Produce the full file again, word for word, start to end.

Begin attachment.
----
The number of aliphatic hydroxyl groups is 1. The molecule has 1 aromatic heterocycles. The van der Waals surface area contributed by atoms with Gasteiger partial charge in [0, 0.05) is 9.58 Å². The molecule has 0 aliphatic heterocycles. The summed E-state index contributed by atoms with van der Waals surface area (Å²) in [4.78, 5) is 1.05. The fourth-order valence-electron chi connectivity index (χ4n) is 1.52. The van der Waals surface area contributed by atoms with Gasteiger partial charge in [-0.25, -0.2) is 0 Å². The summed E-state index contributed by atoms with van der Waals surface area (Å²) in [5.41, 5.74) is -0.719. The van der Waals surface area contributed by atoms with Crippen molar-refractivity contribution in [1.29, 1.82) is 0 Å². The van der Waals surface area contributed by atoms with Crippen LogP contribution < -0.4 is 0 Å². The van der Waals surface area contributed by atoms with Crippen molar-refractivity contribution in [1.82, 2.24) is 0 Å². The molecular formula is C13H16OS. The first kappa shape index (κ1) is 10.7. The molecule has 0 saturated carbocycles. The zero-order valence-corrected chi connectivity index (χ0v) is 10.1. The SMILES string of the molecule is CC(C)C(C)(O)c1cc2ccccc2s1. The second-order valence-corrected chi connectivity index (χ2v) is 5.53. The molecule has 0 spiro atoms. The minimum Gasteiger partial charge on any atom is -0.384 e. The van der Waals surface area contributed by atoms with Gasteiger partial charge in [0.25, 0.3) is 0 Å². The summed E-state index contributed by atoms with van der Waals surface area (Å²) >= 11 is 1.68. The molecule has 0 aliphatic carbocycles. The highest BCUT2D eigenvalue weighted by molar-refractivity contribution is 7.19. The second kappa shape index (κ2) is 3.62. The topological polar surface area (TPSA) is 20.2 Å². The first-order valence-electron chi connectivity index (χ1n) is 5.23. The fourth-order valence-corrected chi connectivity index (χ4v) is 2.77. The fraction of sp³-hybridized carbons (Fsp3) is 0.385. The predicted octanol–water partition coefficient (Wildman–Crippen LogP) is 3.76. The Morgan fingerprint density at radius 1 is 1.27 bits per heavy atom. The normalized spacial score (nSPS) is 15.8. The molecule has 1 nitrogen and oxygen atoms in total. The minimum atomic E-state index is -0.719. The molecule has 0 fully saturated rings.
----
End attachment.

The number of aliphatic hydroxyl groups is 1. The molecule has 1 aromatic heterocycles. The van der Waals surface area contributed by atoms with Gasteiger partial charge in [0, 0.05) is 9.58 Å². The molecule has 0 aliphatic heterocycles. The summed E-state index contributed by atoms with van der Waals surface area (Å²) in [4.78, 5) is 1.05. The fourth-order valence-electron chi connectivity index (χ4n) is 1.52. The van der Waals surface area contributed by atoms with Gasteiger partial charge in [-0.25, -0.2) is 0 Å². The summed E-state index contributed by atoms with van der Waals surface area (Å²) in [5.41, 5.74) is -0.719. The van der Waals surface area contributed by atoms with Crippen molar-refractivity contribution in [1.29, 1.82) is 0 Å². The van der Waals surface area contributed by atoms with Crippen LogP contribution < -0.4 is 0 Å². The van der Waals surface area contributed by atoms with Crippen molar-refractivity contribution in [1.82, 2.24) is 0 Å². The molecular formula is C13H16OS. The first kappa shape index (κ1) is 10.7. The molecule has 0 saturated carbocycles. The zero-order valence-corrected chi connectivity index (χ0v) is 10.1. The SMILES string of the molecule is CC(C)C(C)(O)c1cc2ccccc2s1. The second-order valence-corrected chi connectivity index (χ2v) is 5.53. The molecule has 0 spiro atoms. The minimum Gasteiger partial charge on any atom is -0.384 e. The van der Waals surface area contributed by atoms with Gasteiger partial charge in [0.25, 0.3) is 0 Å². The summed E-state index contributed by atoms with van der Waals surface area (Å²) >= 11 is 1.68. The molecule has 0 aliphatic carbocycles. The highest BCUT2D eigenvalue weighted by molar-refractivity contribution is 7.19. The second kappa shape index (κ2) is 3.62. The topological polar surface area (TPSA) is 20.2 Å². The first-order valence-electron chi connectivity index (χ1n) is 5.23. The fourth-order valence-corrected chi connectivity index (χ4v) is 2.77. The fraction of sp³-hybridized carbons (Fsp3) is 0.385. The predicted octanol–water partition coefficient (Wildman–Crippen LogP) is 3.76. The Morgan fingerprint density at radius 1 is 1.27 bits per heavy atom. The normalized spacial score (nSPS) is 15.8. The molecule has 1 nitrogen and oxygen atoms in total. The minimum atomic E-state index is -0.719. The molecule has 0 fully saturated rings.